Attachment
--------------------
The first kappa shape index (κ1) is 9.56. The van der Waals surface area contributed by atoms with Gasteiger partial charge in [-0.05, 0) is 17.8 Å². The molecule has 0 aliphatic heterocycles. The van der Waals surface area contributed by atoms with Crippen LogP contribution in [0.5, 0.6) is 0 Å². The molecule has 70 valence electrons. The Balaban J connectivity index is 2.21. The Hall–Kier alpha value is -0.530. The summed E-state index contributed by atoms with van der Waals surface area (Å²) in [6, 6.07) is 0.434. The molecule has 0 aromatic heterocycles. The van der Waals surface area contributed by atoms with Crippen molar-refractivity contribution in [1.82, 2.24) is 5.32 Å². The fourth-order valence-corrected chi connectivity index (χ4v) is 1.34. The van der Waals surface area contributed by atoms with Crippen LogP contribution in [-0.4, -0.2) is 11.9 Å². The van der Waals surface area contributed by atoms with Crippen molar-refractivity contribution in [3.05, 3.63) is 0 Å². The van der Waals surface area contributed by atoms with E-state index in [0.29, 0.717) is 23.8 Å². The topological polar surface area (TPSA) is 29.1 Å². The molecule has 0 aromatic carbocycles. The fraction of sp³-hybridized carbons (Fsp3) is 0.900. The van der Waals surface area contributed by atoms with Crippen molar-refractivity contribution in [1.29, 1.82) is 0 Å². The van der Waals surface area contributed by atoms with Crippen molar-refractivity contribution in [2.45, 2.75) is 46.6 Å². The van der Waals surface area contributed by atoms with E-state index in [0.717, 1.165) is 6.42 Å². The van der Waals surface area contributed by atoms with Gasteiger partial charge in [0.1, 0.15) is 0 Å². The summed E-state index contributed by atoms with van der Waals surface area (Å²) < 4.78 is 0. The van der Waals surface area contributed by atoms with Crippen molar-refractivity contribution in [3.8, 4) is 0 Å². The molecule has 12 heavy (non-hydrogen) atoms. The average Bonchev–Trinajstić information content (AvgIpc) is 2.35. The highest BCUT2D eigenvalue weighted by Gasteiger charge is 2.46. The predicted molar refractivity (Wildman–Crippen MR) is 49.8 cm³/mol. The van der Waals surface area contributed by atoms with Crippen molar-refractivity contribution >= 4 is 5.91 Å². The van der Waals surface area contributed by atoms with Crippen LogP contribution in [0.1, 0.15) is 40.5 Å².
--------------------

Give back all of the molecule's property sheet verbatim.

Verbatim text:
The first kappa shape index (κ1) is 9.56. The van der Waals surface area contributed by atoms with Gasteiger partial charge in [-0.05, 0) is 17.8 Å². The molecule has 0 aliphatic heterocycles. The van der Waals surface area contributed by atoms with Crippen LogP contribution in [0.5, 0.6) is 0 Å². The molecule has 70 valence electrons. The Balaban J connectivity index is 2.21. The Hall–Kier alpha value is -0.530. The summed E-state index contributed by atoms with van der Waals surface area (Å²) in [6, 6.07) is 0.434. The molecule has 0 aromatic heterocycles. The van der Waals surface area contributed by atoms with Crippen molar-refractivity contribution in [1.82, 2.24) is 5.32 Å². The fourth-order valence-corrected chi connectivity index (χ4v) is 1.34. The van der Waals surface area contributed by atoms with Crippen LogP contribution in [-0.4, -0.2) is 11.9 Å². The van der Waals surface area contributed by atoms with Crippen molar-refractivity contribution in [3.05, 3.63) is 0 Å². The van der Waals surface area contributed by atoms with E-state index in [0.29, 0.717) is 23.8 Å². The topological polar surface area (TPSA) is 29.1 Å². The molecule has 0 aromatic carbocycles. The fraction of sp³-hybridized carbons (Fsp3) is 0.900. The van der Waals surface area contributed by atoms with Crippen molar-refractivity contribution in [1.29, 1.82) is 0 Å². The van der Waals surface area contributed by atoms with Crippen molar-refractivity contribution in [2.45, 2.75) is 46.6 Å². The van der Waals surface area contributed by atoms with E-state index in [0.717, 1.165) is 6.42 Å². The van der Waals surface area contributed by atoms with Gasteiger partial charge in [0.1, 0.15) is 0 Å². The summed E-state index contributed by atoms with van der Waals surface area (Å²) < 4.78 is 0. The van der Waals surface area contributed by atoms with Crippen molar-refractivity contribution in [3.8, 4) is 0 Å². The molecule has 12 heavy (non-hydrogen) atoms. The average Bonchev–Trinajstić information content (AvgIpc) is 2.35. The highest BCUT2D eigenvalue weighted by Gasteiger charge is 2.46. The predicted molar refractivity (Wildman–Crippen MR) is 49.8 cm³/mol. The van der Waals surface area contributed by atoms with Crippen molar-refractivity contribution >= 4 is 5.91 Å². The van der Waals surface area contributed by atoms with Crippen LogP contribution in [0.1, 0.15) is 40.5 Å².